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During a historic afternoon Friday at the University of Connecticut, the men's basketball coach implicated his own compliance department and athletic director, apparently with the university's blessing, in response to the NCAA's 15-month investigation. Meanwhile, the university found it permissible to release the information on the day of a nationally televised football game, placing the football coach in the line of friendly fire.
The football coach, Randy Edsall, discovered the information thanks to a phone call from his wife, who learned of it through a news account.
That means nobody had the decency, or communication skills, to alert Edsall that his team's Big East opener wouldn't be the biggest sports news of the day at his own school.
And so it is with considerable venom that I suggest it's time to back up the truck at State U and start over.
Blow it up.
Clearly, there is no leadership. There is no attempt to communicate. There is no respect for anybody's plight outside of the men's basketball coach, for whom countless, countless, countless excuses are made because he wins.
That makes the University of Connecticut an institution more interested in pandering to a basketball coach than supporting its staff. You know. The staffers who adhere to NCAA rules.
The treatment of Edsall on Friday was reprehensible. I understand why the university authorized the release of its response to NCAA allegations on the day of a football game. It minimizes the explosion. Damage control. Many of the writers who cover UConn sports were en route to Rutgers for a night of deadline writing, thus making it more difficult to organize decent coverage.
It's nothing new. UConn chose to release its initial response to the NCAA review on the Friday of Memorial Day weekend. It's about as subtle as a chain saw.
Except that on the Friday of Memorial Day weekend, the football coach - the guy whose kids go to class and who didn't inspire a 700-page NCAA review - didn't have a game. The university made Randy Edsall and his program collateral damage in an effort to protect its men's basketball coach.
If you find this acceptable, you are a weak-minded fool who is more interested in protecting the university's image than identifying right and wrong. Sadly, many of you exist. But I'd like to think that beyond the riders of the gravy train and the handful of fans wrapped in the school flag, the preponderance of observers in Connecticut see this episode as a cosmic embarrassment.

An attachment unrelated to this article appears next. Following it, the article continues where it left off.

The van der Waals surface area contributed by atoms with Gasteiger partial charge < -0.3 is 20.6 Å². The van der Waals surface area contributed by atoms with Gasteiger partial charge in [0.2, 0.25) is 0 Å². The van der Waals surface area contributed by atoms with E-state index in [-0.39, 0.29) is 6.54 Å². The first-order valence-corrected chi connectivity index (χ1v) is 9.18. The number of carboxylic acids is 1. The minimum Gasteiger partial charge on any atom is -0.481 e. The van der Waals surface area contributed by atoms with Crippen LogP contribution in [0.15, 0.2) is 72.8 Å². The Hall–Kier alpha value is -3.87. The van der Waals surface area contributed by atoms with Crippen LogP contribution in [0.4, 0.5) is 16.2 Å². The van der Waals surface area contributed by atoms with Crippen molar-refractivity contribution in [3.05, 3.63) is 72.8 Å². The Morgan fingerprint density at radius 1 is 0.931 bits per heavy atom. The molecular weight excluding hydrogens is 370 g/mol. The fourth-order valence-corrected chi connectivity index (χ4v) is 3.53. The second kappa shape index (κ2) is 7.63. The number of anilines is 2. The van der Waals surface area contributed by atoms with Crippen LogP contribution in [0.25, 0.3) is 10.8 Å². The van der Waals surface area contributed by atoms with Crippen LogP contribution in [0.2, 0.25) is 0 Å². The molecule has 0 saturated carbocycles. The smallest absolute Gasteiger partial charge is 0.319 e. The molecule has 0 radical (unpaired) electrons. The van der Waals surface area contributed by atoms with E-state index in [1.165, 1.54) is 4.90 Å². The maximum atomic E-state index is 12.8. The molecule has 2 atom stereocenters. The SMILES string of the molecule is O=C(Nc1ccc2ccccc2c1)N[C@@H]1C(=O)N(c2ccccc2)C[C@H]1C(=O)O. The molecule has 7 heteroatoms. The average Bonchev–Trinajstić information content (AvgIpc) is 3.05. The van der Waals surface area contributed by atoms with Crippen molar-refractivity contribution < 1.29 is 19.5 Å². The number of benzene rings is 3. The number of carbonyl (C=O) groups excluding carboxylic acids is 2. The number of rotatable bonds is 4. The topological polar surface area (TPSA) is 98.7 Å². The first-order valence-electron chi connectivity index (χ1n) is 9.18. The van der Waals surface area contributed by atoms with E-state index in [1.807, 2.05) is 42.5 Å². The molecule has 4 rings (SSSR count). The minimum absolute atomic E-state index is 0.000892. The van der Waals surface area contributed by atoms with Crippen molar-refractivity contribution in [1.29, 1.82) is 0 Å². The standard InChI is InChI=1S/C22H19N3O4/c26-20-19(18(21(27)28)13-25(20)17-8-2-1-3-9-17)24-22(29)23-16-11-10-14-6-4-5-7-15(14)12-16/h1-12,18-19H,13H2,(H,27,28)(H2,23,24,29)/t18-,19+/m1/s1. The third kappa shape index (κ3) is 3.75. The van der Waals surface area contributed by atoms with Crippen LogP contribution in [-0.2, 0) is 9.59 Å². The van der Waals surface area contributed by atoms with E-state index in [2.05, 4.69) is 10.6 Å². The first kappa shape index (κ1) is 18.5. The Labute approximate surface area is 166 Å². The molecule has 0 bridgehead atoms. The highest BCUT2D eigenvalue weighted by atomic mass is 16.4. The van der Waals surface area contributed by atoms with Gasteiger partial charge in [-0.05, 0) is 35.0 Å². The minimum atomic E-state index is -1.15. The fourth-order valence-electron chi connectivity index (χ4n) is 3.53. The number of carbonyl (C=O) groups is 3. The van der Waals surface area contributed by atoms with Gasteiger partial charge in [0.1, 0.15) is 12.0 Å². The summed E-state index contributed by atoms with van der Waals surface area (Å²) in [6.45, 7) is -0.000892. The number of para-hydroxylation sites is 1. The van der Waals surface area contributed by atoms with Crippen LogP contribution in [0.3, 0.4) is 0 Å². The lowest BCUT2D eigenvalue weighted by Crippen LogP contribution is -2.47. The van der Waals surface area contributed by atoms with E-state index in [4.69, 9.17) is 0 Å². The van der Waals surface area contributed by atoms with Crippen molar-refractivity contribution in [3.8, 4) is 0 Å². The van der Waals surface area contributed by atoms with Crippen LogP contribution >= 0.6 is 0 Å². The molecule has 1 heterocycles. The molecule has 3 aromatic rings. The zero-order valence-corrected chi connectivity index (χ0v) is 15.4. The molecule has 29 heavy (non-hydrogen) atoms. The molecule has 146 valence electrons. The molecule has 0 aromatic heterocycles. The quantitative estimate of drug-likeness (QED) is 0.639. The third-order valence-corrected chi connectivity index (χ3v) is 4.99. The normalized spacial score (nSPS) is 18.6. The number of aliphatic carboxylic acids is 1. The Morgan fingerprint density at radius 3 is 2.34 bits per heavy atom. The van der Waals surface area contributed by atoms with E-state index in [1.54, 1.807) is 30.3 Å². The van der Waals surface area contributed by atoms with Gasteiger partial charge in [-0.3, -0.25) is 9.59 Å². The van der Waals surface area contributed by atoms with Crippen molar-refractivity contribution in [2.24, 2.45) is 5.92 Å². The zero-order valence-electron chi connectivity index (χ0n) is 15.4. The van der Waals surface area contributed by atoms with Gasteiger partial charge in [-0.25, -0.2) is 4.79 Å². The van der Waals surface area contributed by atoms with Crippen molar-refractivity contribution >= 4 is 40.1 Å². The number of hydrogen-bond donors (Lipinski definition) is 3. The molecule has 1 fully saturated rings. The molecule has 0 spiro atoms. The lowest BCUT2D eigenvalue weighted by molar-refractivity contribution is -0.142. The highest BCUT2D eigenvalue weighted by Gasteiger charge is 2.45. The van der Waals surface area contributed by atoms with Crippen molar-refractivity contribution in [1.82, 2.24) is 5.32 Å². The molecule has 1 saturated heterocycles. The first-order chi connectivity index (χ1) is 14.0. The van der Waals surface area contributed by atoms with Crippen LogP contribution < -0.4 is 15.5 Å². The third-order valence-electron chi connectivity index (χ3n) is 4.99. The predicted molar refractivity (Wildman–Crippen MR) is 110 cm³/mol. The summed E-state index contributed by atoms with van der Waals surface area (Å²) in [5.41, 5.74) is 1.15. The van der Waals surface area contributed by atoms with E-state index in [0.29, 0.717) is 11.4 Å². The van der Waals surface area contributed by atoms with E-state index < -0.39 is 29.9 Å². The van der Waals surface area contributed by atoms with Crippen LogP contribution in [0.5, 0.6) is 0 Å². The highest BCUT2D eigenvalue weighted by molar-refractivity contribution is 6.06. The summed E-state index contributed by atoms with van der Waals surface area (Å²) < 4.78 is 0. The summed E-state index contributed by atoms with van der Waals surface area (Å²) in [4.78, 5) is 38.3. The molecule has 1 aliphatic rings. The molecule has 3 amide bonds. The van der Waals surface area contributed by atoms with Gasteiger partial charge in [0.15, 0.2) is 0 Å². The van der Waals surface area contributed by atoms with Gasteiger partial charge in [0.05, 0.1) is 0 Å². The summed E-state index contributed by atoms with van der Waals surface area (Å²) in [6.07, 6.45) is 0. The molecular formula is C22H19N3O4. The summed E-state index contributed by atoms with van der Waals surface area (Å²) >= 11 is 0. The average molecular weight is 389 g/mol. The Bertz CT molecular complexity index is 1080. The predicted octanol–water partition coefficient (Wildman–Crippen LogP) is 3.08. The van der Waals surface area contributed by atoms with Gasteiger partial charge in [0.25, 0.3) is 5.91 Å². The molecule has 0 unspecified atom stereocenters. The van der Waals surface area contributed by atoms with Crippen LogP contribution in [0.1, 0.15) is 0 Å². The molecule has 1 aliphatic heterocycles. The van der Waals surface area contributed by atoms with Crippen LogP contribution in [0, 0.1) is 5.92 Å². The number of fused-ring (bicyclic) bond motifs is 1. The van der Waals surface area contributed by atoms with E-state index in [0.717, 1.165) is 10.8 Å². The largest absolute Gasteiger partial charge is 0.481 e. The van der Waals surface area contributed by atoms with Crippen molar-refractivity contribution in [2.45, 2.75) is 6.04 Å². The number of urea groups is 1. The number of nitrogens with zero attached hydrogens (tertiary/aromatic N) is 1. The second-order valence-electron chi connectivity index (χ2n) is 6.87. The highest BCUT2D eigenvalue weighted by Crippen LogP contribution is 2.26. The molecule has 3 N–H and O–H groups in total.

And leave it to UConn to make the process of the response a bigger joke than the response itself. Two years' probation, the loss of one scholarship for the next two seasons and it was all somebody else's fault. No word whether anyone has to go to bed without dinner.
Straight up: It would require off-the-charts naïveté to think that UConn coaches didn't know Josh Nochimson's exact role in the recruitment of Nate Miles, which sits at the heart of the entire mess. And if Jim Calhoun wants the credit for two national championships, he gets the blame for failure to promote an atmosphere for anything but preserving his legacy.
Is anyone out there obtuse enough to believe the coaches were unaware of Nochimson's status? A former team manager is associated with a coveted recruit and it's just a giant coincidence?
The UConn coaches knew exactly what they were doing. They knew it was wrong and they did it anyway. It is entirely Jim Calhoun's responsibility.
Andy Katz reported on ESPN.com Saturday that former NCAA Committee On Infractions chair Tom Yeager said the two-year probation that UConn put on itself "won't carry any clout with the Committee on Infractions." Essentially, the committee will have a chance to further punish UConn if it sees fit.
My guess is that the next peep we hear from State U on this will be either Friday, Oct. 29 (the day of the West Virginia football game) or Thursday, Nov. 11 (the day of the Pittsburgh game).
UConn fans seem to enjoy sitting in judgment of athletic programs at other universities. Note to all of you: Yours is a laughingstock at the moment. And the only ones who don't see it are the ones who don't realize that protecting the image of one man is ruining everything else.
This is the opinion of Day sports columnist Mike DiMauro.